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March 1991, Volume 41, Issue 3



William W. T. Manser  ( Baqai Medical College, Karachi. )

“One man’s meat is another man’s poison”.
Doom and gloom were spelt out for Karachi in a previous editorial1 on lead: “Plumbum!- Karachi Quo Vadis?” I think that most who read JPMA are familiar with the toxic effects of lead and that if the present trend is not checked, Karachi appears to be hell-bent on eventual self-destruction. But supposing if there were absolutely no lead in our environment what would be the effects? Disaster! I will leave you to decide which of us is loony, myself for writing this article or the author of ”Plumbum! ­Karachi Quo Vadis?" Lead, hitherto regarded as a highly toxic non-essen­tial element is generally supposed to have no beneficial biochemical role to play. The same can be said for other supposedly toxic elements, arsenic, aluminium, cad­mium, molybdenum, nickel, tin and vanadium as was said about selenium until 19572. However, all of these have recently been found to be essential trace elements and it is only now that their roles in life processes are being investigated. Kirchgessner, Reichimayr - Lais and their group3 in Freising (Germany) have found that the milk of lactating rats which had been fed on a diet very low in lead (about 30 ppm) and which was otherwise normal, was deficient in calcium, sodium, potassium, iron, zinc and magnesium and that there was a 30% reduction in the activities of NaK-ATPasc and CaMg-ATPase in the erythrocyte membranes of their offspring. In mothers and offspring there were disturbances in iron and lipid metabolism and in enzyme activities and trace element concentrations in various tissues. The pups suffered from growth retarda­tion and microcytic anaemia presumably as a result of mineral deficiencies in the milk and reductions in the activities of the ATPases. Diets containing about 850 ppm of lead produced normal results. They found that piglets fed on a similar lead deficient diet even when allowed to feed ad libitum suffered from a 16% reduction in growth rate and there were abnormalities in the metabolisms of cholesterol, phospholipids, bile acids and also of sodium, potassium, zinc, copper and manganese. The carcasses contained less fat than normal. Anke et al4 in Leipzig, found that among goats and guinea-pigs, dietary deficiencies produced the following results. Aluminium deficiency, reduced life expectancy, arsenic deficiency, sudden death from myocardial insuf­ficiency, calcium deficiency, myasthenia; molybdenum deficiency, growth depression, disturbed reproduction and lowered milk yield and skin and skeletal lesions; vanadium deficiency, skeletal damage Nielsen5 in U.S.A. found that, in rats, arsenic was required to metabolise cystine, polyamines and taurme from methionine, tin enhances growth, vanadium is involved in iodine meta­bolism and lead in haemoglobin biosynthesis. Is there, then, a truly toxic non-essential element? On the other hand, is there a safe blood level for lead? Paradoxically, the answers to both appear to be “No”. In the case of lead, there is a continuum of effects from possible sudden death at 120 mg/dl6 down to growth retardation in children at 4 ug/dl via anaemias at 25 ug/dl or above6 (cf. lead deficiency3,5 produces anaemia!). Extrapolation appears to give a safe blood lead level of zero7. Pre-historic man appeared to have a level of 0.2 ug/dl and, if this can be taken as the baseline, even in the remotest areas of the world, the inhabitants now have levels of four times this7 and modernised man of 200 or over. However, as more and more sensitive methods of estimation are found, more and more elements are found to be essential. We can now measure elements in body fluids and tissues in parts per billion. Soon it will be in parts per trillion, perhaps eventually in parts per qua­drillion. By then probably all elements from hydrogen to uranium or even to lawrencium may be found to be essential. Concerning toxicity, all common essential trace elements exhibit toxicity when conditions lead to high enough levels, sodium, calcium, zinc, etc. not excluded. Now we have the so-called toxic non-essential elements, lead, aluminium, arsenic, etc. as being essential and deficiency is possible at very low levels. Hence, the essentiality of any element: from deficiency to toxicity is another continuum either in a relatively small or a large range of dose response. Existing criteria of essentiality need revision as there is probably no clear-cut distinction between essential and non-essential or between toxicity and non- toxicity in life processes.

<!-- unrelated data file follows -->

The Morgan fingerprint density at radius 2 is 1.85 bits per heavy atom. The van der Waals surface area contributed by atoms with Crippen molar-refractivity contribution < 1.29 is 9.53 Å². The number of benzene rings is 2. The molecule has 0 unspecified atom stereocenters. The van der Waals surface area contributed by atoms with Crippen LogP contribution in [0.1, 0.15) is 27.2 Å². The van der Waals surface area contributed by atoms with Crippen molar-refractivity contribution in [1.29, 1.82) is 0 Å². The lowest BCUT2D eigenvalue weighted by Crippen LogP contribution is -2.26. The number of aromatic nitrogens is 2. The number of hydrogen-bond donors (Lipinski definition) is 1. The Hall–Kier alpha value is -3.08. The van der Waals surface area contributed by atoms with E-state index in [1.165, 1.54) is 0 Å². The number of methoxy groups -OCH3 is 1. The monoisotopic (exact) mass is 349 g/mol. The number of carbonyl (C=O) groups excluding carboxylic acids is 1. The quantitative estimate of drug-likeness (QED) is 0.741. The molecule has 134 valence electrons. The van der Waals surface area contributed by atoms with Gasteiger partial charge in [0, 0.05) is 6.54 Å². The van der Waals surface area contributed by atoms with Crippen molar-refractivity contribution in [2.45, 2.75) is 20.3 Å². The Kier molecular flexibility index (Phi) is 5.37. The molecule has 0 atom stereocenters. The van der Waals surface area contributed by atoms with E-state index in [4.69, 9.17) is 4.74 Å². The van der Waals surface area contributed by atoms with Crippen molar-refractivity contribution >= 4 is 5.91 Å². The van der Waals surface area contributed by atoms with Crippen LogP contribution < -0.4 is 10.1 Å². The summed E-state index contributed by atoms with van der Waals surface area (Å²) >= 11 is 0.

1. Macset, W.W.T. Plumbum! Karachi Quo Vadis? (editorial) JPMA., 1988; 38: 227.
2. Schwarz, K. and Foltz, CM. Selenium as an integral part of factor 3 against dietary liver degeneration. 3. Am. Chem. Soc., 1957; 79: 3292.
3. Kirchgessner, M., Reichlmayr. - Lais, AM., et al. Abstracts, Seventh International Sym¬posium of Trace elements in Men and Animals, Dubrovnik, Yugoslavia, May 20-25, 1990, pp: 36, 37, 201.
4. Anke, M. et al. Abstracts, Seventh International Symposium on Trace elements in Men and Animals, Dubrovnik, Yugoslavia, May 20-25, 1990, pp: 36, 201.
5. Nielsen, F.M. Abstracts, Seventh International Symposium on Trace Elements in Men and Animals, Dubrovnik, Yugoslavia, May 20-25, 1990; p 201.
6. Marcus, W.L and Cotbern, CR, The characteristic., of an adverse effect: using the example of developing a standard for lead. Drug. Metab. Rev., 1985-6; 16: 423.
7. Schwartz, 3., Angie, C. and Pitcher, H. Relationsbip between childhood blood lead levels and stature. Pediatrics, 1986; 77: 281.

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